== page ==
There are a huge amount of animals found in Madagascar and most of them you won’t find anywhere else on Earth.
There are no poisonous snakes at all in Madagascar – Isn’t that wonderful!
I’m sure you’ve heard of the ring-tailed lemur. There are so many different kinds of lemurs in Madagascar.
Quite a few of the animals are on the endangered list. The silky Sifaka, a lemur, which is one of the rarest mammals on earth. Its name means angel of the forest” and refers to its white fur.
The rare Ploughshare tortoise is also endangered.
Then there is the Aye-aye which has the ears of a bat and the teeth of a rat. It also has really long middle fingers which it uses to dig out bugs from underneath the bark of trees – because it like to eat bugs!
The flat-tailed gecko looks just like a dried brown leaf and can easily camouflage itself in a tree. There are tenrecs, chameleons and pochards.
Fossas can climb down trees backwards. Their main food is lemurs! They are very agile climbers and efficient hunters – they are ambush predators.
Download the printable pack including the Madagascar animal cards to learn more about these wonderful creatures.
THE MARKETS AND CULTURE
In Madagascar there are many open air markets where people sell all the goods they have made. People spread out blankets and then spread all their wares on it. Sometimes wares are displayed up and down winding staircases and in alleyways in every available space! To buy something at one of these markets you need to learn how to bargain! This might feel awkward at first, but it is perfectly normal to act unhappy and disgusted when someone offers you a price for something. This is the signal to the seller that the bargaining can begin. Don’t accept that first deal! When most Malagasy realize you’re a foreigner, they’ll assume you are wealthy and give you a price that is three times what it needs to be. Always negotiate.
The Malagasy people sell many handmade things including wallets made from alligator skin and wooden musical instruments. Binding books is also very cheap- they can be bound in alligator skin.
Men like to wear the Vongu vongu which is a traditional silver bracelet which is often given to them by their ancestors and passed down from generation to generation.
Would you like to try the Malagasy handshake? Hold out your hand to shake, but before you shake, grab your forearm with your other hand and bow slightly while you shake.
In rural areas, the people wear traditional dress. For men, this would be a large shirt and shorts or long pants, while women may wear dresses with gathered skirts or wrapped skirts with a top and a rectangular shawl, known as alamba. People of the middle class wear Western clothes like you and me, with blue jeans being a favorite among the young.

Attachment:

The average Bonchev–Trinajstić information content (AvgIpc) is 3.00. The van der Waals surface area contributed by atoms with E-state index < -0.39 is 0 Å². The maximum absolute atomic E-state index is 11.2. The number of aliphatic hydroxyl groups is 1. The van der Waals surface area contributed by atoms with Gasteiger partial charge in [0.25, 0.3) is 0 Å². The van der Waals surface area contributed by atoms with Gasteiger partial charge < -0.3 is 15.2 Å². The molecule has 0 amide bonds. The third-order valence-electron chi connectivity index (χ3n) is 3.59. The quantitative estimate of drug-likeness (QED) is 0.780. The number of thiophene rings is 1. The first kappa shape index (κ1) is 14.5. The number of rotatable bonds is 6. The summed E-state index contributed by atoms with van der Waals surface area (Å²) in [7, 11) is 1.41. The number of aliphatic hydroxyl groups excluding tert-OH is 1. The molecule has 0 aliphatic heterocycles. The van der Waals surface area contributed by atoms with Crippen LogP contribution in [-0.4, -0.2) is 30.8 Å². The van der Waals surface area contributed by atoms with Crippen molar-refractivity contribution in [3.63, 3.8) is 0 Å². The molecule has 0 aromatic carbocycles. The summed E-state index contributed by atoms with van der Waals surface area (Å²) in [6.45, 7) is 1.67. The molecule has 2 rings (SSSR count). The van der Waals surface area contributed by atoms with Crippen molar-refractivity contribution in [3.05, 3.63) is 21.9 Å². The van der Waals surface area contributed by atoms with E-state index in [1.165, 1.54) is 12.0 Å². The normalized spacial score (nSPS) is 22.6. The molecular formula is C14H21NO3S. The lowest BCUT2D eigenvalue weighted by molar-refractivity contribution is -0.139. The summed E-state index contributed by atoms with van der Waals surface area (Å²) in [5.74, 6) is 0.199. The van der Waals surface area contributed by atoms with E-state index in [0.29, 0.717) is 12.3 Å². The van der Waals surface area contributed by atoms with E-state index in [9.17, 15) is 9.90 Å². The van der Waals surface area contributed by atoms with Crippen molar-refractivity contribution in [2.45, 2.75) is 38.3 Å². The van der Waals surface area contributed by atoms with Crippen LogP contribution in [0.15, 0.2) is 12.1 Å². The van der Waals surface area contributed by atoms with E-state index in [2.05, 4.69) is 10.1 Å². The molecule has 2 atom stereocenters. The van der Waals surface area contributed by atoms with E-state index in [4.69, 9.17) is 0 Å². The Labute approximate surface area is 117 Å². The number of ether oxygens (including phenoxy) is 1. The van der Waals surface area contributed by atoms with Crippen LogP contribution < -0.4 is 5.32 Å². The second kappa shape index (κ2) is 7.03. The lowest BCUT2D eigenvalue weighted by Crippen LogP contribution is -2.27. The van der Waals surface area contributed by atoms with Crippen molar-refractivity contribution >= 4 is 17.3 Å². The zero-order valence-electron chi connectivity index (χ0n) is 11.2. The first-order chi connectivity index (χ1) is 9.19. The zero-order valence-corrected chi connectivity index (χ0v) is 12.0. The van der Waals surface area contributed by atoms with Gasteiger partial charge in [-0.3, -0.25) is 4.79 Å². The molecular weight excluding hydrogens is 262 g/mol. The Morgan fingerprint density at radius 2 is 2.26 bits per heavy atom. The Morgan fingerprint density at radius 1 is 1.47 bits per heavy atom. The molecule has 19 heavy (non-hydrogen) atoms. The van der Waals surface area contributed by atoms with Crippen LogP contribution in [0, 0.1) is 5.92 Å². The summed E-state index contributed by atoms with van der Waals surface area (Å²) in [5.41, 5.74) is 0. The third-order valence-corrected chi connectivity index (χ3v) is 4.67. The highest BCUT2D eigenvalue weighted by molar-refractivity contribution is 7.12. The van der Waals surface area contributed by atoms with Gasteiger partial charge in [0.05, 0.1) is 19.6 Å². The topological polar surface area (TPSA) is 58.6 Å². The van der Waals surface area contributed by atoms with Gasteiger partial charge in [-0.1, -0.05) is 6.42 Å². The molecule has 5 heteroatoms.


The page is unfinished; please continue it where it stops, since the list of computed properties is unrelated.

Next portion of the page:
An unusual thing that they do, is once every few years, they go to their ancestors grave, remove the bones and have a party with them before returning the bones to the grave. the festivities of famadihana are a way to shower love and affection upon their ancestors.
WHAT FOOD DO THEY EAT?
Rice is their main food. They eat lots of rice,
They eat it in giant portions – it’s the base of all almost their dishes.
In fact, the word “to eat” in Malagasy is “mihinam-bary”, which means “to eat rice.”
So they would start with a BIG bowl of rice and then add a bit of meat like chicken or beans and a bowl of broth. When eating rice, you would use a spoon to lift the rice to your mouth and a fork to help scoop the rice onto your spoon.
Some Malagasy claim they don’t sleep properly if they haven’t had rice in the day.
Madagascar has one of the highest rates of stunted growth in children. That means that the children don’t grow properly because their meals rely too much on rice and they don’t have enough meat or vegetables, so they don’t have the nutrients they need to grow properly.
While poor people eat mostly rice, richer people have a bit more variety
In Madagascar, a traditional meal is typically eaten on the floor. Food items are generally served on a single plate and eaten with a spoon. Meals are served when they are steaming hot. No drinks accompany the meal, nor do any type of starters or appetizers. The traditional meal is made up of three of four dishes, followed by a dessert of some kind, usually made from local fruits and vanilla.
If you eat out at a Madagascan person’s house, you should make sure to finish your food, but don’t eat too fast. The people have a saying “ Wise will pretend to be full but the foolish will just stuff their faces”. You should eat same speed as host and when they are done, you are done. If you eat too quickly and guzzle your food, they will bring you more but it might be their food from the next day.
Fruits like jackfruit, longan, avocado, custard apple, breadfruit, and baobab all grow in Madagascar. Madagascar has a yummy snack called Koba. This is made of rice, peanut and banana, mixed and turned into a pâté.
Malagasy Romazava is the national dish of Madagascar. It is a meat stew filled with a combination of green leafy vegetables. It is served over rice.